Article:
Japanese Fried Noodles Recipe

Ever wonder how to make those fried noodles from your favorite take-out place? Now you can.

Summer 2014

  • Photo courtesy Fotolia/MR.SURAKIT HARNTONGKUL

Total Hands-On Time: 45 min

Yield: 1 large pan

Fried Noodles (or Yakisoba)

In 2012, we had the opportunity to spend two weeks in Japan, specifically in Northern Honshu and Southeastern Hokkaido. We arrived in Sendi in the evening and once we were settled into our hotel, food was the priority. We walked out into the night in hopes of finding a convenience store to hold us over until morning but what we found was a marvelous street festival centered around a Shinto shrine. There were vendors selling all kinds of food and the one we tried first turned out to be yakisoba or fried noodles. It became one of our favorite meals while we were in Japan.

Yakisoba is widely available in noodle shops, train stations and izakaya, the Japanese equivalent of the English “gastropub” in which one can order not only food but also a cold sake (we visited in the summer). Instant yakisoba bowls have started showing up here in the United States in grocery stores but it is easy to make your own. For the following Yakisoba you’ll want 3 pieces of the fried Monk’s Loaf, which will substitute for commonly used fish cakes or other meat.



• 4-6 dried shītake mushrooms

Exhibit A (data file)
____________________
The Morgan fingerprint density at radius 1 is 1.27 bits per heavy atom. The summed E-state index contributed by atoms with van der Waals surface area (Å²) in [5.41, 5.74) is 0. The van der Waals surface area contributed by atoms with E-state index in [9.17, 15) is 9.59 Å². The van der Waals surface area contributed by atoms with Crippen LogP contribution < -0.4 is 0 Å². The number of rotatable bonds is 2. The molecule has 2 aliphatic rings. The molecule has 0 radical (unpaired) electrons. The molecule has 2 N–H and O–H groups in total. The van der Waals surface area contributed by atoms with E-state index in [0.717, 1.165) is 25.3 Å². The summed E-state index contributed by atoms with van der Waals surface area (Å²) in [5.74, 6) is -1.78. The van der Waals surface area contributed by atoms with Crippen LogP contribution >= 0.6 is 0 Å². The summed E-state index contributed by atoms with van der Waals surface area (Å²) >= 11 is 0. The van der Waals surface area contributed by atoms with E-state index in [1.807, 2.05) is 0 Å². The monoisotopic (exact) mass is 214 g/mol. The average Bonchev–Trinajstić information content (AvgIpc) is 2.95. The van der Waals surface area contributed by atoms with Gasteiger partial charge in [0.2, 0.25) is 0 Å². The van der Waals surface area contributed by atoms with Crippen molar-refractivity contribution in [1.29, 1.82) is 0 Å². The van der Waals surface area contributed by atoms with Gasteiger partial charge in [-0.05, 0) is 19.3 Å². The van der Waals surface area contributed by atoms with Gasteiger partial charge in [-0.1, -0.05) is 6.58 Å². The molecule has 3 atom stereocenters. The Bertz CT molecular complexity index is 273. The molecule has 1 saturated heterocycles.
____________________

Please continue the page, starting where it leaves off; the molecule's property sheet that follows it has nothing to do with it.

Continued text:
• 1 pound fresh ramen noodles (or 3/4 pound dry)
• 3 tablespoons vegetable oil
• 3 pieces of cooked Monk's Loaf, cut into 1/2-inch cubes
• 1 medium onion, cut into 1/2-inch dice
• 1 tablespoon grated or mashed ginger root
• 3 cups shredded bok choi, napa, or other oriental cabbage
• 1 tablespoon mirin
• 1 tablespoon soy sauce
• 1/2 teaspoon sichimi togarashi (7-spice powder)
• 2 Japanese leeks, minced
• Salt to taste


1. Soak mushrooms in hot water for 30 minutes. Squeeze dry. Slice thinly.

2. Bring water to boil in a large pot. Add the ramen. Cook for 1 to 2 minutes, stirring constantly so that the noodles do not stick to the bottom of the pot. When al dente, drain and rinse in cool water. Drain well and toss with 1 tablespoon of oil. Set aside.

3. Heat remaining oil in a wok or large skillet. When almost smoking, add in onion and ginger root and stir fry for 2 minutes.

4. Add cabbage and mushrooms and stir fry for another 3 minutes.

5. Add Monk's Loaf cubes and sprinkle with mirin. Cook another 1 minute. Add ramen and fry until hot.

6. Remove from heat and toss with soy sauce, sichimi togarashi, leeks and salt. 

Jeff Nekola has a PhD in Ecology from the University of North Carolina at Chapel Hill, and has a passion for biodiversity in its many forms, whether it be plants, butterflies, and land snails in the wild or crops grown in gardens, orchards and fields, or the use of those foods as expressed by the entire range of humanity's cuisines. You can learn more here.

Linda Fey's first and finest childhood memories are of helping her mother and grandmother in the garden and then bringing in freshly picked produce to the dinner table. As an adult, she has over 20 years of experience in market gardening and teaches middle-school English at the Albuquerque Institute for Math and Science. Visit www.LindaFey.com to view her writing about food and life.

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